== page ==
Remember Your Great Southern Chefs
By CHRIS TRAMEL
As a child, there was always something special about the holidays. Growing up in Chattanooga, the Thanksgiving and Christmas holidays always meant a visit to family and friends in DeKalb County, and a stay at my grandparent's house in Alexandria.
As with most families, the holidays meant great feasts with every imaginable southern culinary delight. My mother and aunts would help prepare massive meals that could seemingly feed small countries, but always standing at the head of the kitchen was my grandmother, Gaynelle Willoughby.
To my young eyes, my grandmother was the queen of southern cooking. I had heard men tell me that they would always take jobs with my grandfather, hauling hay and other farm work, simply because my grandmother would have a wonderful meal prepared for them at the end of the work day. Surely the great chefs of Europe would stand in awe at the edible masterpieces she would prepare. Turkey, dressing, sweet potatoes, and homemade cream corn were just a few of wonderful dishes awaiting hungry family members during holiday meals.
Usually the men of the family would all be drawn to the television, lounging and watching the game, as the women worked diligently on the evening's dinner. A complex aroma of various items being cooked in the kitchen would always fill the air, only serving to increase the anticipation for the forthcoming meal. One would often sneak a taste before dinner from entrées hidden beneath aluminum foil.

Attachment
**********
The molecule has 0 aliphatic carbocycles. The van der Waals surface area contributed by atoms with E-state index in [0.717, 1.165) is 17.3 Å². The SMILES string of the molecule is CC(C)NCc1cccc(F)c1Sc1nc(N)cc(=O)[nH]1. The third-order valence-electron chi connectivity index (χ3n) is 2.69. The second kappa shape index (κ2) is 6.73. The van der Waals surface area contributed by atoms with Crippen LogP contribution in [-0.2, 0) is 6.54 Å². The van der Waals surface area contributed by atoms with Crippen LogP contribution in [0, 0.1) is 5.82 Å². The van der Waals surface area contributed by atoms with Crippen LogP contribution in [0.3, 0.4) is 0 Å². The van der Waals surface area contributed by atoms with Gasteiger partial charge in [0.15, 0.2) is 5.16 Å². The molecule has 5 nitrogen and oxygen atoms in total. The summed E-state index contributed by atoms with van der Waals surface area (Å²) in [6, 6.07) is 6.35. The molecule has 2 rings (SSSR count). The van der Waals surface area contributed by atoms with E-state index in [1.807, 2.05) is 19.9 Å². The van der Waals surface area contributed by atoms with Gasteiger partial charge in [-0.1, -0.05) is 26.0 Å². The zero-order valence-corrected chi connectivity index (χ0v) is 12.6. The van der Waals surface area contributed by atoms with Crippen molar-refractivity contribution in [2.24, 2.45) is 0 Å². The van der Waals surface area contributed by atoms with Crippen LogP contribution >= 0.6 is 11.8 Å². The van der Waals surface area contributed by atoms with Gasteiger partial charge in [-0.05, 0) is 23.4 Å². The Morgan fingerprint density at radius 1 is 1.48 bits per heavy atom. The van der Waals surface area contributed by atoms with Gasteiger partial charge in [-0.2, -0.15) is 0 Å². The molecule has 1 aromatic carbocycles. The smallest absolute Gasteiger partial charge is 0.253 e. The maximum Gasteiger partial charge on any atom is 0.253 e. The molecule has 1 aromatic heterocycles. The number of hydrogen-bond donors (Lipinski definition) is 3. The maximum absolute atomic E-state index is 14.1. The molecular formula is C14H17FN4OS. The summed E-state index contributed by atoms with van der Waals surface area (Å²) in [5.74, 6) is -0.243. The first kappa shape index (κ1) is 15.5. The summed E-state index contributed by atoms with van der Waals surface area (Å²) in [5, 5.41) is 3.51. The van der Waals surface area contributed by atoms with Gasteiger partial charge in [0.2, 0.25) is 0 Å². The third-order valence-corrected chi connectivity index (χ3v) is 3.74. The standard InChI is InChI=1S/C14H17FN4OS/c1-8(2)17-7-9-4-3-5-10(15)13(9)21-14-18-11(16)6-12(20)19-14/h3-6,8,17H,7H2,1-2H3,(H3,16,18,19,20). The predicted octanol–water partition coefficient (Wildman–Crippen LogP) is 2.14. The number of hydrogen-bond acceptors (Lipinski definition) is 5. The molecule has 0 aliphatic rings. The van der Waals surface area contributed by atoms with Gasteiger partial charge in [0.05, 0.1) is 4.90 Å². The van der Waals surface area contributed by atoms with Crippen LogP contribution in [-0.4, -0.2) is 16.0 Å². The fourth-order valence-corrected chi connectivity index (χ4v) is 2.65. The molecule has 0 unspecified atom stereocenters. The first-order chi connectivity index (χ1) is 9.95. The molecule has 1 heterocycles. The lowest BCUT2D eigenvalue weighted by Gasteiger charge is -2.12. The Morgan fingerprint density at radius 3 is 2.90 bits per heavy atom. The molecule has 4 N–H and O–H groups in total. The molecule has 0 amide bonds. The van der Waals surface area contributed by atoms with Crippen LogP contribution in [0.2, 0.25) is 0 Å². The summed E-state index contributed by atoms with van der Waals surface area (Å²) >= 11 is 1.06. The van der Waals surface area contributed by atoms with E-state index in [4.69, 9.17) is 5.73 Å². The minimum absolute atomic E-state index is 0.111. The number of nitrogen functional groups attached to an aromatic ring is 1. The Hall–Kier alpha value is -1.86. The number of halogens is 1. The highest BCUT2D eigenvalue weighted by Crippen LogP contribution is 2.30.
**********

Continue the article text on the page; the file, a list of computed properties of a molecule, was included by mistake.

For dessert, boiled custard, Mississippi mud cake, and lime Jell-O salad were always favorites. But for me, there was my grandmother's chocolate pie. Later in life I would learn that the correct name for the dessert was chocolate meringue pie, but to a boy of seven or eight, I was not concerned with such trivialities. I simply referred to it as the chocolate pie with the fuzz on top. At every visit to my grandparent's house she would have a chocolate pie prepared just for me.
But, holiday meals were not without the occasional cooking faux pas. Once, my Aunt Drucie, in a quest to prepare a recipe for bourbon balls, mistakenly took a measurement for a jigger as a cup. The alcoholic ingredient was meant to only accent the taste of the somewhat exotic dessert, but ended in a surprise for unsuspecting nibblers. In other families, such an incident might have caused a scandal. I can only say thank goodness we were Baptist.
Holiday meals have always meant more than just sitting down to eat. It is a time to visit with family, recall good times and make new memories. This holiday, as you draw up to the table and look at all the wonderful dishes setting before you, take the time to thank your own great southern chef. They have worked hard to make a memory that you will cherish the rest of your life.